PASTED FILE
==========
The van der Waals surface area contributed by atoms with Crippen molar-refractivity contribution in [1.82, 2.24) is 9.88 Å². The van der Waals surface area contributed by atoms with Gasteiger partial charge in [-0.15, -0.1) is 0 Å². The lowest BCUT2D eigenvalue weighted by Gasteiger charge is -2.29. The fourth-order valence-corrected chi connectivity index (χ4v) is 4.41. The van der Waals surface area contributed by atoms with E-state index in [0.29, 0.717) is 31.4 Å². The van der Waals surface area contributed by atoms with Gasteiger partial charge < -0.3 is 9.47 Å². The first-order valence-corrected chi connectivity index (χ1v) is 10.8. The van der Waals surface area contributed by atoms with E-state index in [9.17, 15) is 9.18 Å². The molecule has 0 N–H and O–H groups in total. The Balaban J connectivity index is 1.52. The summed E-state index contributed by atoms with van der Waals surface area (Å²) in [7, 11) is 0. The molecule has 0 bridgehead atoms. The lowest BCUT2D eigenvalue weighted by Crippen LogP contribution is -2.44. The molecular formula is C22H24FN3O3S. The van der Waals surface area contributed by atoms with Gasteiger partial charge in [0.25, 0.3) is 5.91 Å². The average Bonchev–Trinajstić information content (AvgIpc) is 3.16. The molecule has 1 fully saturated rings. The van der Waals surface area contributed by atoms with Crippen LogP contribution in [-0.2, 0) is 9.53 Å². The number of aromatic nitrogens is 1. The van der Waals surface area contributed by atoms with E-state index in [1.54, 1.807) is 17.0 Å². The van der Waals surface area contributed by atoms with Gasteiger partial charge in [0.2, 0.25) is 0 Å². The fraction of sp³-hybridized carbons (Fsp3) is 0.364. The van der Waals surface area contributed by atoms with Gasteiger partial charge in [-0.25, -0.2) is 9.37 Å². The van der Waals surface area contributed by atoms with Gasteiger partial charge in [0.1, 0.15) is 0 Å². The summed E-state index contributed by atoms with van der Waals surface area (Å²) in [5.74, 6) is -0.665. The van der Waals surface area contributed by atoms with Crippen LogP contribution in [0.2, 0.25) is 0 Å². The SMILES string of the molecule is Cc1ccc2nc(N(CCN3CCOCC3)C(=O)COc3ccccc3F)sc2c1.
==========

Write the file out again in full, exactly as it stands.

The van der Waals surface area contributed by atoms with Crippen molar-refractivity contribution in [1.82, 2.24) is 9.88 Å². The van der Waals surface area contributed by atoms with Gasteiger partial charge in [-0.15, -0.1) is 0 Å². The lowest BCUT2D eigenvalue weighted by Gasteiger charge is -2.29. The fourth-order valence-corrected chi connectivity index (χ4v) is 4.41. The van der Waals surface area contributed by atoms with E-state index in [0.29, 0.717) is 31.4 Å². The van der Waals surface area contributed by atoms with Gasteiger partial charge < -0.3 is 9.47 Å². The first-order valence-corrected chi connectivity index (χ1v) is 10.8. The van der Waals surface area contributed by atoms with E-state index in [9.17, 15) is 9.18 Å². The molecule has 0 N–H and O–H groups in total. The Balaban J connectivity index is 1.52. The summed E-state index contributed by atoms with van der Waals surface area (Å²) in [7, 11) is 0. The molecule has 0 bridgehead atoms. The lowest BCUT2D eigenvalue weighted by Crippen LogP contribution is -2.44. The molecular formula is C22H24FN3O3S. The van der Waals surface area contributed by atoms with Gasteiger partial charge in [0.25, 0.3) is 5.91 Å². The average Bonchev–Trinajstić information content (AvgIpc) is 3.16. The molecule has 1 fully saturated rings. The van der Waals surface area contributed by atoms with Crippen LogP contribution in [-0.2, 0) is 9.53 Å². The number of aromatic nitrogens is 1. The van der Waals surface area contributed by atoms with E-state index in [1.54, 1.807) is 17.0 Å². The van der Waals surface area contributed by atoms with Gasteiger partial charge in [0.2, 0.25) is 0 Å². The fraction of sp³-hybridized carbons (Fsp3) is 0.364. The van der Waals surface area contributed by atoms with Gasteiger partial charge in [-0.25, -0.2) is 9.37 Å². The van der Waals surface area contributed by atoms with Gasteiger partial charge in [0.1, 0.15) is 0 Å². The summed E-state index contributed by atoms with van der Waals surface area (Å²) in [5.74, 6) is -0.665. The van der Waals surface area contributed by atoms with Crippen LogP contribution in [0.2, 0.25) is 0 Å². The SMILES string of the molecule is Cc1ccc2nc(N(CCN3CCOCC3)C(=O)COc3ccccc3F)sc2c1.